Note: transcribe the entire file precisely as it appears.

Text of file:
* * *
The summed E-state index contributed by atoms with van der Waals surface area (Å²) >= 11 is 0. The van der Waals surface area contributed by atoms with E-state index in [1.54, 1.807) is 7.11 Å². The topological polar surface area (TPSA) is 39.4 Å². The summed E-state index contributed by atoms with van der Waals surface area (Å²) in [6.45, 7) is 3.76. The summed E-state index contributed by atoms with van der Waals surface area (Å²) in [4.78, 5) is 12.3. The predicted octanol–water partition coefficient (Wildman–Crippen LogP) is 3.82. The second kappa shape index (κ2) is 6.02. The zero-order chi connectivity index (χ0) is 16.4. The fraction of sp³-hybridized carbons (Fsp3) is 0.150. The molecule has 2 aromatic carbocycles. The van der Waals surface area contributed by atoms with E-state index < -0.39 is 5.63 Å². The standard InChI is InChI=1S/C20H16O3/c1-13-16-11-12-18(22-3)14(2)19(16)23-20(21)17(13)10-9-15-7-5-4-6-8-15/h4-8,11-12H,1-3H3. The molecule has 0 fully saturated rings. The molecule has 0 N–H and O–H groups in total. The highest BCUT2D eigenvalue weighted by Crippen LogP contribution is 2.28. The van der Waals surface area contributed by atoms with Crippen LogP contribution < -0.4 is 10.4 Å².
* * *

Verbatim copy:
The summed E-state index contributed by atoms with van der Waals surface area (Å²) >= 11 is 0. The van der Waals surface area contributed by atoms with E-state index in [1.54, 1.807) is 7.11 Å². The topological polar surface area (TPSA) is 39.4 Å². The summed E-state index contributed by atoms with van der Waals surface area (Å²) in [6.45, 7) is 3.76. The summed E-state index contributed by atoms with van der Waals surface area (Å²) in [4.78, 5) is 12.3. The predicted octanol–water partition coefficient (Wildman–Crippen LogP) is 3.82. The second kappa shape index (κ2) is 6.02. The zero-order chi connectivity index (χ0) is 16.4. The fraction of sp³-hybridized carbons (Fsp3) is 0.150. The molecule has 2 aromatic carbocycles. The van der Waals surface area contributed by atoms with E-state index < -0.39 is 5.63 Å². The standard InChI is InChI=1S/C20H16O3/c1-13-16-11-12-18(22-3)14(2)19(16)23-20(21)17(13)10-9-15-7-5-4-6-8-15/h4-8,11-12H,1-3H3. The molecule has 0 fully saturated rings. The molecule has 0 N–H and O–H groups in total. The highest BCUT2D eigenvalue weighted by Crippen LogP contribution is 2.28. The van der Waals surface area contributed by atoms with Crippen LogP contribution < -0.4 is 10.4 Å².